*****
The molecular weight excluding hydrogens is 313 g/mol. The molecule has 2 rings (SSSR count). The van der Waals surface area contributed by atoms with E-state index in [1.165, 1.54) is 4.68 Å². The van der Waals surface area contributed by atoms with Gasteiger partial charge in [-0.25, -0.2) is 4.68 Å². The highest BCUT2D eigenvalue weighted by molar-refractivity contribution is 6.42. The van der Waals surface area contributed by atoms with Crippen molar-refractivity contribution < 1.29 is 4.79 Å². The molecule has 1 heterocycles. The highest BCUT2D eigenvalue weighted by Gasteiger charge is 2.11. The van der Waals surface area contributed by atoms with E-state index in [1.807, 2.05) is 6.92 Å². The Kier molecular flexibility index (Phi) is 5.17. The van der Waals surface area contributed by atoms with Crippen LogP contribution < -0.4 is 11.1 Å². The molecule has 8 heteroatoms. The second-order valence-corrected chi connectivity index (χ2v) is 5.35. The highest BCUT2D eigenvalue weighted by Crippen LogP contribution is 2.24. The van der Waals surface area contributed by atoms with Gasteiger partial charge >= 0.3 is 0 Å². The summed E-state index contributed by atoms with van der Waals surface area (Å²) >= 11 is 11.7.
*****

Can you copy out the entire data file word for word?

The molecular weight excluding hydrogens is 313 g/mol. The molecule has 2 rings (SSSR count). The van der Waals surface area contributed by atoms with E-state index in [1.165, 1.54) is 4.68 Å². The van der Waals surface area contributed by atoms with Gasteiger partial charge in [-0.25, -0.2) is 4.68 Å². The highest BCUT2D eigenvalue weighted by molar-refractivity contribution is 6.42. The van der Waals surface area contributed by atoms with Crippen molar-refractivity contribution < 1.29 is 4.79 Å². The molecule has 1 heterocycles. The highest BCUT2D eigenvalue weighted by Gasteiger charge is 2.11. The van der Waals surface area contributed by atoms with E-state index in [1.807, 2.05) is 6.92 Å². The Kier molecular flexibility index (Phi) is 5.17. The van der Waals surface area contributed by atoms with Crippen LogP contribution < -0.4 is 11.1 Å². The molecule has 8 heteroatoms. The second-order valence-corrected chi connectivity index (χ2v) is 5.35. The highest BCUT2D eigenvalue weighted by Crippen LogP contribution is 2.24. The van der Waals surface area contributed by atoms with Gasteiger partial charge >= 0.3 is 0 Å². The summed E-state index contributed by atoms with van der Waals surface area (Å²) >= 11 is 11.7.